New from Jeff York on The Establishing Shot: ACTING GRAVITAS HELPS GROUND THE OVER-THE-TOP “PROJECT POWER”

Tension gives films crackle. It’s palpable when there is great conflict in a story, and characters are angrily at odds with another. Some films, like the new Netflix adventure PROJECT POWER, also come fraught with tension in the juxtaposition of styles onscreen. While the story, cinematography, and editing go for broke with a hellzapoppin’ tone, the acting from its three leads remains grounded throughout. The result is a hyper, volatile film given some surprising nuance and gravitas by the serious-minded turns of stars Jamie Foxx, Joseph Gordon-Levitt, and Dominique Fishback.

The story starts by introducing a drug salesman named Biggie (Rodrigo Santoro) hawking a new street drug called Power to a gaggle of gangstas. The pills look like miniature snow globes with combustible energy cascading about in each of them. Biggie brags of the pills’ promise of otherworldly powers, but the script by Mattson Tomlin cleverly holds back on the details. Tomlin wants the super-drug to remain a mystery, one with unforeseen consequences. As more and more is revealed, the Power pills do indeed allow the user to transcend their human world in an X-Men mutant sort of way. However, the effects last only five minutes and they come with some pretty nasty side effects. (No spoilers here, you’ll have to see for yourself.)

Art, played by Foxx, is a former soldier with a secret reason for wanting to intercept the shipments of the drug. Another interloper is Frank, played by Gordon-Levitt, a tough detective also wanting to disrupt the traffic and save his city of New Orleans from all kinds of drug-related death and destruction. Meanwhile, teenager Robin (Fishback) sees the drugs as a means to an end. By selling the addictive drugs at her school, she can raise enough money to enable her diabetic mother Irene (Andrene Ward-Hammond) to get the healthcare she desperately needs.

Each of the three gets entangled with various users of the pills and in doing so, the action set-pieces start ping-ponging all over the screen. Art has a nasty encounter with an addict whose rage is given red by turning into a human torch. Frank tries to settle a bank robbery/hostage situation only to find himself chasing down a perp on Power who can blend into his surroundings like a chameleon. And poor Robin, she has run-ins with her bullying teacher at school and some thugs after her supply in a grocery store too.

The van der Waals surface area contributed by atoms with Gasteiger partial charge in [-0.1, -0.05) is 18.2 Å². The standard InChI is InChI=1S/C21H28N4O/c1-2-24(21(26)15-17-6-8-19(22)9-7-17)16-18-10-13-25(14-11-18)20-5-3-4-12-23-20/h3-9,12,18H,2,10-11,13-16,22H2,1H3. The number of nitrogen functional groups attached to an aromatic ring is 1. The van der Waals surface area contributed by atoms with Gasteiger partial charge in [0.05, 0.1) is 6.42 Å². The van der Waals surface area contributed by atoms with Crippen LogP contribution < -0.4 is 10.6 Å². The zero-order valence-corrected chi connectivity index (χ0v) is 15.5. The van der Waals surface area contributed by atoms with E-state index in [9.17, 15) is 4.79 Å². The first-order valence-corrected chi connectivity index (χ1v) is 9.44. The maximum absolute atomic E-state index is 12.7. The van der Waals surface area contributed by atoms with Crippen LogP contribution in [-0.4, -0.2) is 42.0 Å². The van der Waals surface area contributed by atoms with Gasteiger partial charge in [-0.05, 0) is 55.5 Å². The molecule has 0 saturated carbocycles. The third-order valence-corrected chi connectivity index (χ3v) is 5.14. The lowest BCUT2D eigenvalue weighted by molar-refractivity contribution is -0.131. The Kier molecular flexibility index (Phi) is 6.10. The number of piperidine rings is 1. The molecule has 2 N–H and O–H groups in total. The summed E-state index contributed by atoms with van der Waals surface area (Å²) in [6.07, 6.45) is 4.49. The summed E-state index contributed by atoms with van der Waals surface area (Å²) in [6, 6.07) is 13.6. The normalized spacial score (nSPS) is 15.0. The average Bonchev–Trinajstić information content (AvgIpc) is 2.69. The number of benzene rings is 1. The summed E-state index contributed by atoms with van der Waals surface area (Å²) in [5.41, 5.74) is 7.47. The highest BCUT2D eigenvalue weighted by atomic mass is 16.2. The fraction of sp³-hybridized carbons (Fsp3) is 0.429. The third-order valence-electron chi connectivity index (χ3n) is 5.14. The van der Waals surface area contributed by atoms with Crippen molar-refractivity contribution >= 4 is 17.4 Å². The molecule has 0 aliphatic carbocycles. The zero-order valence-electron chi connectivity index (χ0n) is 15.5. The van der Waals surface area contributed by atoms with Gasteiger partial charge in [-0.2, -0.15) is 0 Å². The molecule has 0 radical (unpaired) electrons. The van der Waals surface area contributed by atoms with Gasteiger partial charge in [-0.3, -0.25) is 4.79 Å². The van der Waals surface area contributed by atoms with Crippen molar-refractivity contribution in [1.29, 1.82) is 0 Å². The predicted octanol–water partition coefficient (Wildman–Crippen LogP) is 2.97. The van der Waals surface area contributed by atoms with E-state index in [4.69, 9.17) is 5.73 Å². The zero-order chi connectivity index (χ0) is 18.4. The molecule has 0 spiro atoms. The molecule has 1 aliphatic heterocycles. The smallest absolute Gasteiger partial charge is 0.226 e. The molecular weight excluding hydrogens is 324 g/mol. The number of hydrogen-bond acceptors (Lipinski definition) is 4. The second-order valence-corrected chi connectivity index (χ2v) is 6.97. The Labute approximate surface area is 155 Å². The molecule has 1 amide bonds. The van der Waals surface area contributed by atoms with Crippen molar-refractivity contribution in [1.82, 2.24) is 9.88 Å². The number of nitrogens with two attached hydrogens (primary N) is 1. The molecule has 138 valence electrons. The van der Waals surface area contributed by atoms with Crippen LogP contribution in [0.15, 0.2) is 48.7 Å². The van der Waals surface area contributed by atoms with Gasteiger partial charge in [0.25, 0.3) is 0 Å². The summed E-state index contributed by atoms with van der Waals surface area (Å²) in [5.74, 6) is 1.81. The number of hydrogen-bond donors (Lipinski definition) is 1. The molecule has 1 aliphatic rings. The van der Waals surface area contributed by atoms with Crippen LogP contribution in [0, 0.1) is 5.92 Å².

Directors Henry Joost and Ariel Schulman shoot it all with a maximum snap, crackle, and pop. Angles are cocked, cutting is frenzied, and the music is cranked up to an 11. At times, the film resembles those Jason Statham CRANK movies from 2006 and 2009, a virtual thunderstorm of kinetic craziness, but Foxx, Gordon-Levitt, and Fishback ground it all, never quite winking at the audience regarding the lunacy swirling around them.

Of course, the three characters’ stories will collide in the third act when they join forces to bring down Biggie and the drug lords behind him. It becomes more predictable there, but Tomlin’s script zigs as much as it can throughout. Biggie’s big boss isn’t some Scarface-esque sociopath, but rather, a plain-speaking businesswoman (Amy Landecker). Even with all the chaos going on, the three leads are given ample opportunity to play off each other. And supporting players make an impact too, with Courtney B. Vance’s wary police captain and Tait Fletcher’s drug cartel fixer making strong impressions in limited screen time.

At times, the films’ special effects look silly, and the editing cuts around the fact that the budget for PROJECT POWER is a fraction of what a Marvel production costs. Still, the film moves, has fun, gets serious at the right moments, and plays as kinetically as Netflix’s 6 UNDERGROUND hit did on Netflix this past winter. It’s a summer popcorn movie, released with just a few weeks of summer left, likely to be devoured by a quarantined public aching to escape.

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